Reason First: Buddy Jacobson’s Murderous Ways
How can morality prevent murder?
On the evening of Sunday August 6, 1978, 47-year-old Howard “Buddy” Jacobson brutally carved into Jack Tupper’s face, caved in his head, and shot him eight times. A family by the name of the Carattinis discovered the unrecognizable face of Tupper in a burning wooden crate in a vacant lot.
Jealousy sparked the entire ugly turn of events.
Jacobson dated a model girlfriend named Melanie Cain. Disenchanted with her much older lover, Cain decided to let her eye stray. Across the hall on East 84th Street from Jacobson and Cain, Jack Tupper moved into his own apartment. Quickly, Tupper and Cain struck up an illegitimate romance.
Sensing that the air had become too toxic for the pair to continue with Tupper around, Jacobson and Cain moved into the Drake Hotel in New York. Cain signed the lease while Jacobson carried out evil on East 84th Street. Jacobson saw a minimum of twenty-five years behind bars for second-degree murder after he escaped his first sentencing hearing. He would then die of bone cancer nearly eleven years after he killed Tupper.
How could all of this been avoided? Honesty. Integrity. Justice. By Cain coming clean about her affair with Tupper, then there could have been two rational options for Jacobson to make. One: he could’ve said to hell with you, woman, and packed his stuff and left. Option two would have allowed for the tryst to continue with his approval.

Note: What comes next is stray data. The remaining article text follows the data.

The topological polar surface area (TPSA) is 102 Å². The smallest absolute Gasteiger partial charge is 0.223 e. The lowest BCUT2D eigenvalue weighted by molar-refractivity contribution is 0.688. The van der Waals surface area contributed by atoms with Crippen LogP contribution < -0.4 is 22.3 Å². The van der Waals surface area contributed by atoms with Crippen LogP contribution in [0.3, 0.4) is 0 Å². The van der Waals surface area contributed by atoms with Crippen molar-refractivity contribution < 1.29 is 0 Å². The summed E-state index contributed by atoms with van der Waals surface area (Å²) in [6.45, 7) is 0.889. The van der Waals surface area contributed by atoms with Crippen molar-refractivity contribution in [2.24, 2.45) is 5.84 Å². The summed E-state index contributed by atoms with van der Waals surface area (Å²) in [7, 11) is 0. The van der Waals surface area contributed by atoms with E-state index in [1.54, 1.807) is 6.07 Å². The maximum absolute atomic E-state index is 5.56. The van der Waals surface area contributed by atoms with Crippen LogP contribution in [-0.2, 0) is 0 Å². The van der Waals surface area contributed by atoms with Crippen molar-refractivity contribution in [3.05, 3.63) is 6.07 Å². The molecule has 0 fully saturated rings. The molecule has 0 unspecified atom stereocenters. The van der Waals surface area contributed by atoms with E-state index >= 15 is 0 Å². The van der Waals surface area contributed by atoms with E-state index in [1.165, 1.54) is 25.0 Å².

The ugliness of the case and the viciousness of the crime itself showed a man of little to no self-esteem. Jacobson couldn’t handle the fact that his beautiful young woman had designs to be with another man.
If Jacobson had any sense of integrity, he would have taken seriously her plans to be with another man. And if she had a speck of a spine, she would’ve just calmly notified Jacobson of her dealings.
Justice would have arisen if Jacobson and Tupper had sat down and discussed terms for spending time with Cane. Jacobson, of course, committed a heinous crime but all three were guilty of not acting morally.
The morality of the case hinged upon Tupper being upfront, Cain telling the truth, and Jacobson weighing his options with murder out of the picture.
In this series of disastrous events, Jacobson of course deserved twenty-five years behind the wall. The fact that he only served a fraction of his sentence was just a further injustice against Tupper’s memory.
Ethics should have entered the equation. With the right virtues and values in place, the trio may have had a better chance at living the good life. Jacobson, Tupper, and Cain each had the means to guide their lives in whatever productive way they wished. At the bloody center of it all was of course, Jacobson.
His monstrous actions came about because of his own frailty and inability to deal with the facts and truth. Instead of murdering Tupper, all that he had to do was allow the man to persuade him to occasionally spend conjugal time with Cain.
What will never be known is if Jacobson had just talked with Tupper rather than bashing in his head. His irrationality permeated his mind and all he could think of was destroying. This approach to the problems one faces plagued Jacobson and distorted his view of reality. He hung onto feelings and emotions as primaries rather than proper, rational thought. He will forever be remembered for his refusal to think.
Had reason been a bedrock in Jacobson’s mind, then none of this would have been. It is the moment in the mind which tells the individual to act as a man or a brute. It’s too bad that Jacobson chose the latter.